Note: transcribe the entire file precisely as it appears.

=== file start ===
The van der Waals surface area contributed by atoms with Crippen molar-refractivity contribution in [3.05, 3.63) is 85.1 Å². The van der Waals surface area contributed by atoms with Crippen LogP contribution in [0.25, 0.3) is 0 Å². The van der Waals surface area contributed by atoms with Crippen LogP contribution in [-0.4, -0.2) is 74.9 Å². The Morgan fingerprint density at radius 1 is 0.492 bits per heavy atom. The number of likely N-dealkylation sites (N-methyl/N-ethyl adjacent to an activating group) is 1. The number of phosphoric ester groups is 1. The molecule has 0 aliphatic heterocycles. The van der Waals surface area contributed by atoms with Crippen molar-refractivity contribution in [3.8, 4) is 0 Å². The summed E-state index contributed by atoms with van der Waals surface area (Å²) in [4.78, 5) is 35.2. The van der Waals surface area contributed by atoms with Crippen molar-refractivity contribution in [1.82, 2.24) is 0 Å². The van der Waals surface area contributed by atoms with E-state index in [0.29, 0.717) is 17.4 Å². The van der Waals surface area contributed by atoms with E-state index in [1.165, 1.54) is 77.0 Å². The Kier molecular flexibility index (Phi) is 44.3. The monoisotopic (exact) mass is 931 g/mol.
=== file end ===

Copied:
The van der Waals surface area contributed by atoms with Crippen molar-refractivity contribution in [3.05, 3.63) is 85.1 Å². The van der Waals surface area contributed by atoms with Crippen LogP contribution in [0.25, 0.3) is 0 Å². The van der Waals surface area contributed by atoms with Crippen LogP contribution in [-0.4, -0.2) is 74.9 Å². The Morgan fingerprint density at radius 1 is 0.492 bits per heavy atom. The number of likely N-dealkylation sites (N-methyl/N-ethyl adjacent to an activating group) is 1. The number of phosphoric ester groups is 1. The molecule has 0 aliphatic heterocycles. The van der Waals surface area contributed by atoms with Crippen molar-refractivity contribution in [3.8, 4) is 0 Å². The summed E-state index contributed by atoms with van der Waals surface area (Å²) in [4.78, 5) is 35.2. The van der Waals surface area contributed by atoms with Crippen molar-refractivity contribution in [1.82, 2.24) is 0 Å². The van der Waals surface area contributed by atoms with E-state index in [0.29, 0.717) is 17.4 Å². The van der Waals surface area contributed by atoms with E-state index in [1.165, 1.54) is 77.0 Å². The Kier molecular flexibility index (Phi) is 44.3. The monoisotopic (exact) mass is 931 g/mol.